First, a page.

• May result in pneumonia, pulmonary abscesses, and pleural effusions
  • Cutaneous abscesses may develop and take months to appear
  • Systemic infection in the bloodstream
  • Death occurs within 7 to 10 days of onset of symptoms
  • Flare-ups and remissions occur over the course of years
  • The most common symptom is abscesses that may occur on the skin or intramuscular abscesses in the limbs
  • Liver, spleen, or skin may also be affected

Etiology / analysis

Melioidosis is caused by Burkholderia pseudomallei, a natural saprophyte of moist soils, mud, ponds and rice fields.

Contamination occurs through abrasions, wounds or soiled burns, but also through ingestion or inhalation. Diabetes, kidney failure, thalassemia or high alcohol consumption are often independent risk factors.

Diagnostic method(s)

Diagnosis is based on demonstration of the pathogen identified after culture. Other methods include: haemagglutination, direct immunofluorescence, ELISA, complement fixation or PCR tests.

These methods can also make it possible to estimate the prevalence of infection in a given population. Imaging helps to assess the extent of the disease.

CT and MRI scan of the brain with melioidosis

CT and MRI scan of the brain with melioidosis:
– A: CT scan of the brain showing hypodensity of the left frontal lobe of the brain.
– B: T1-weighted MRI scan of the same brain showing hypointensity of the lesion.
– C: T2-weighted MRI scan of the same brain showing hyperintensity of the lesion.

Wei-yuan Huang, Gang Wu, Feng Chen, Meng-meng Li and Jian-jun Li, CC BY 4.0, via Wikimedia Commons

Differential Diagnosis(ies)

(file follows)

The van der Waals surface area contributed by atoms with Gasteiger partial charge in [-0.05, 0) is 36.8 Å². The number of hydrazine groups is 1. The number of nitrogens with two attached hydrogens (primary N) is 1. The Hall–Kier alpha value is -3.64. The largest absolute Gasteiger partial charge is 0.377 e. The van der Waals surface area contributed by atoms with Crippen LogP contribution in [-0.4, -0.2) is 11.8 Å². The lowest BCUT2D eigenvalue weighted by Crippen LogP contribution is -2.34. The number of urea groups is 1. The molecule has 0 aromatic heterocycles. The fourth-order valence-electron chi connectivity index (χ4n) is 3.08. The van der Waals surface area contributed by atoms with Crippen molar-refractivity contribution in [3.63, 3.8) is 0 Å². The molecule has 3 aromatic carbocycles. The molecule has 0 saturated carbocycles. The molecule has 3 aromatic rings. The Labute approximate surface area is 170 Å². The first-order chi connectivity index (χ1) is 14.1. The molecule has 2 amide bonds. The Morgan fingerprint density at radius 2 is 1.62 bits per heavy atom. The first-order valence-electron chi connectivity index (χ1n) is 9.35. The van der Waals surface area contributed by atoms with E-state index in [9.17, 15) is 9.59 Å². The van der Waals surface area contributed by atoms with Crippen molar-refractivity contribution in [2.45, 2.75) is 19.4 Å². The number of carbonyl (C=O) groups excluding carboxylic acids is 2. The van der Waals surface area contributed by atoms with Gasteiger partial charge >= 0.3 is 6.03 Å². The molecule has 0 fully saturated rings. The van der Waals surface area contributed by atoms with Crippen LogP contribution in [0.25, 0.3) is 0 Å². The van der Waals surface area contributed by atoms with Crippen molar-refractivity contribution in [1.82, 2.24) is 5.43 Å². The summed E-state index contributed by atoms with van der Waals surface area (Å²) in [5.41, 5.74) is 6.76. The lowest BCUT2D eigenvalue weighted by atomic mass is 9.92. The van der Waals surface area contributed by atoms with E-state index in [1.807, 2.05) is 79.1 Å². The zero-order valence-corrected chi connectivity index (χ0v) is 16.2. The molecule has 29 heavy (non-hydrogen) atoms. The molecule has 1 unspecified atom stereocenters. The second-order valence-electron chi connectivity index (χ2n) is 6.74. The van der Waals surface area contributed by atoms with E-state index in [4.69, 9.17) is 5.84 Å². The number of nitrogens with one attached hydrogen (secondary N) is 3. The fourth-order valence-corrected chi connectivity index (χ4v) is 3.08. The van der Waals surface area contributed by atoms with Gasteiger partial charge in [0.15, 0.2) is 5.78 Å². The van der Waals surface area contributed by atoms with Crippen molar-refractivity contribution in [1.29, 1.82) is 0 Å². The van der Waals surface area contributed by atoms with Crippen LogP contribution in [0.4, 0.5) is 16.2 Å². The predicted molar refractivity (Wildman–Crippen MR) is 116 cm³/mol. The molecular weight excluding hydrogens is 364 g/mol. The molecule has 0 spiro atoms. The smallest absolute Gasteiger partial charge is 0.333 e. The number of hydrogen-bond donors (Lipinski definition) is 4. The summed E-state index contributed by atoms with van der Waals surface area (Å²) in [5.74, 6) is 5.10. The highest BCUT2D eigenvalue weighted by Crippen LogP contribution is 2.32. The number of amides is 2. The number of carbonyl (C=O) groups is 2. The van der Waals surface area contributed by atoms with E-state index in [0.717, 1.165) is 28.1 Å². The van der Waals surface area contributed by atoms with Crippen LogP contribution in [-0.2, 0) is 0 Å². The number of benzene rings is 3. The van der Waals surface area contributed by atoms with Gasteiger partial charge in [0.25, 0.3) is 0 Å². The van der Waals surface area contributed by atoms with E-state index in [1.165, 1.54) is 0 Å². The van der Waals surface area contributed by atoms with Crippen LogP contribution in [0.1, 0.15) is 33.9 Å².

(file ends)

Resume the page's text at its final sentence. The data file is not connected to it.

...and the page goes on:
The differential diagnoses are tuberculosis, pneumonia and other infectious diseases, such as plague, syphilis and typhoid fever.

Care and treatment

The pathogen is sensitive to a whole series of antibiotics. Treatment consists of an intensive phase of at least two weeks of administration of ceftazidime or meropenem (possibly imipenem) intravenously, followed by a few months of administration of antibiotics by mouth, for example, cotrimoxazole.


The reported mortality rate varies between 15 and 40% of cases, depending in particular on the resources available to treat patients in the different regions of the world. Early diagnosis and adequate treatment are essential. Relapses are possible.

Septic arthritis of left hip joint with melioidosis
Melioidosis with septic arthritis and left hip joint destruction. N. P. Weerasinghe, H. M. M. Herath and T. M. U. Liyanage, CC BY 4.0, via Wikimedia Commons


As the disease is poorly understood, there is little possible prevention, other than limiting exposure. When traveling to one of the endemic areas, it is advisable to protect the skin well in humid areas, especially if it has wounds.

B. pseudomallei seems to be very weakly immunizing and vaccine trials with B. thailandensis, or attenuated strains of B. pseudomallei, have been unsuccessful. The development of a vaccine therefore seems remote and of little interest to the pharmaceutical industries, because the disease remains endemic in poor countries, and it presents a high pathogenic complexity.

Take precautions to protect yourself by:
  • Avoid contact with soil or muddy water.
  • Wear waterproof boots when gardening.
  • Wear gloves to protect the hands when working directly with soil.

Diseases | List of Diseases: dermatological, cardiovascular, respiratory, cancer, eye, genetic, infectious, mental illness, rare

Sources: PinterPandai, CDC, National Library of Medicine, Egton Medical Information Systems, CNN, The American Journal of Managed Care (AJMC)

Photo credit: Cerevisae (CC BY-SA 4.0) via Wikimedia Commons